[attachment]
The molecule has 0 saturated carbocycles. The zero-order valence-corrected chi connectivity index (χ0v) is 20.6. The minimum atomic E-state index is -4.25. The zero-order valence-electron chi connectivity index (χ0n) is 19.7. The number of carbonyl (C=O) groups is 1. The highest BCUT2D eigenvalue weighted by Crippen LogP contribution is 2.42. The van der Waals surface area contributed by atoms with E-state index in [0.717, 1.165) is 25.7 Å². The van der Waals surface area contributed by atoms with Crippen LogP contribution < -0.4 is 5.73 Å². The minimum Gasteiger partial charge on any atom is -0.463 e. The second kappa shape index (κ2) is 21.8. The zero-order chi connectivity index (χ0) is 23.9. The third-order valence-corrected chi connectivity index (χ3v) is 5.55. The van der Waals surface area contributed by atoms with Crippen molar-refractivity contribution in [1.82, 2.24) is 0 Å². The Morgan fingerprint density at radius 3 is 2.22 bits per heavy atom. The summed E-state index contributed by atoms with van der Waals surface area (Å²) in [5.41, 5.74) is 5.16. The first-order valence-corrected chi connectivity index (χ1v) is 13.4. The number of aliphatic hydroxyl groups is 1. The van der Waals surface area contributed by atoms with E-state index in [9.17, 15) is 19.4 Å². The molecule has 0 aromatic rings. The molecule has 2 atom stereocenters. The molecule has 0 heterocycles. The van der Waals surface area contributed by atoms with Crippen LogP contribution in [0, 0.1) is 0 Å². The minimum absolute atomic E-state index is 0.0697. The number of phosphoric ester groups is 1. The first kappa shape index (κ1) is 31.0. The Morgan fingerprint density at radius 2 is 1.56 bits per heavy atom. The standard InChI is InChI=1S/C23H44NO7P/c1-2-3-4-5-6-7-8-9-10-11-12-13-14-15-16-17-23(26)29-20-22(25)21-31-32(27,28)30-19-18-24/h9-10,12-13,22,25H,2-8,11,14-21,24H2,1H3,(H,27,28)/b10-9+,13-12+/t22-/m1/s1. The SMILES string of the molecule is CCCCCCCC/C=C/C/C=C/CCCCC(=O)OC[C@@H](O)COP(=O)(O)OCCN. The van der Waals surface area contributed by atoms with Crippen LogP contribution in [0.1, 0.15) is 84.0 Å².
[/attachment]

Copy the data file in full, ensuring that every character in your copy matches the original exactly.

The molecule has 0 saturated carbocycles. The zero-order valence-corrected chi connectivity index (χ0v) is 20.6. The minimum atomic E-state index is -4.25. The zero-order valence-electron chi connectivity index (χ0n) is 19.7. The number of carbonyl (C=O) groups is 1. The highest BCUT2D eigenvalue weighted by Crippen LogP contribution is 2.42. The van der Waals surface area contributed by atoms with E-state index in [0.717, 1.165) is 25.7 Å². The van der Waals surface area contributed by atoms with Crippen LogP contribution < -0.4 is 5.73 Å². The minimum Gasteiger partial charge on any atom is -0.463 e. The second kappa shape index (κ2) is 21.8. The zero-order chi connectivity index (χ0) is 23.9. The third-order valence-corrected chi connectivity index (χ3v) is 5.55. The van der Waals surface area contributed by atoms with Crippen molar-refractivity contribution in [1.82, 2.24) is 0 Å². The Morgan fingerprint density at radius 3 is 2.22 bits per heavy atom. The summed E-state index contributed by atoms with van der Waals surface area (Å²) in [5.41, 5.74) is 5.16. The first-order valence-corrected chi connectivity index (χ1v) is 13.4. The number of aliphatic hydroxyl groups is 1. The van der Waals surface area contributed by atoms with E-state index in [9.17, 15) is 19.4 Å². The molecule has 0 aromatic rings. The molecule has 2 atom stereocenters. The molecule has 0 heterocycles. The van der Waals surface area contributed by atoms with Crippen LogP contribution in [0, 0.1) is 0 Å². The minimum absolute atomic E-state index is 0.0697. The number of phosphoric ester groups is 1. The first kappa shape index (κ1) is 31.0. The Morgan fingerprint density at radius 2 is 1.56 bits per heavy atom. The standard InChI is InChI=1S/C23H44NO7P/c1-2-3-4-5-6-7-8-9-10-11-12-13-14-15-16-17-23(26)29-20-22(25)21-31-32(27,28)30-19-18-24/h9-10,12-13,22,25H,2-8,11,14-21,24H2,1H3,(H,27,28)/b10-9+,13-12+/t22-/m1/s1. The SMILES string of the molecule is CCCCCCCC/C=C/C/C=C/CCCCC(=O)OC[C@@H](O)COP(=O)(O)OCCN. The van der Waals surface area contributed by atoms with Crippen LogP contribution in [0.1, 0.15) is 84.0 Å².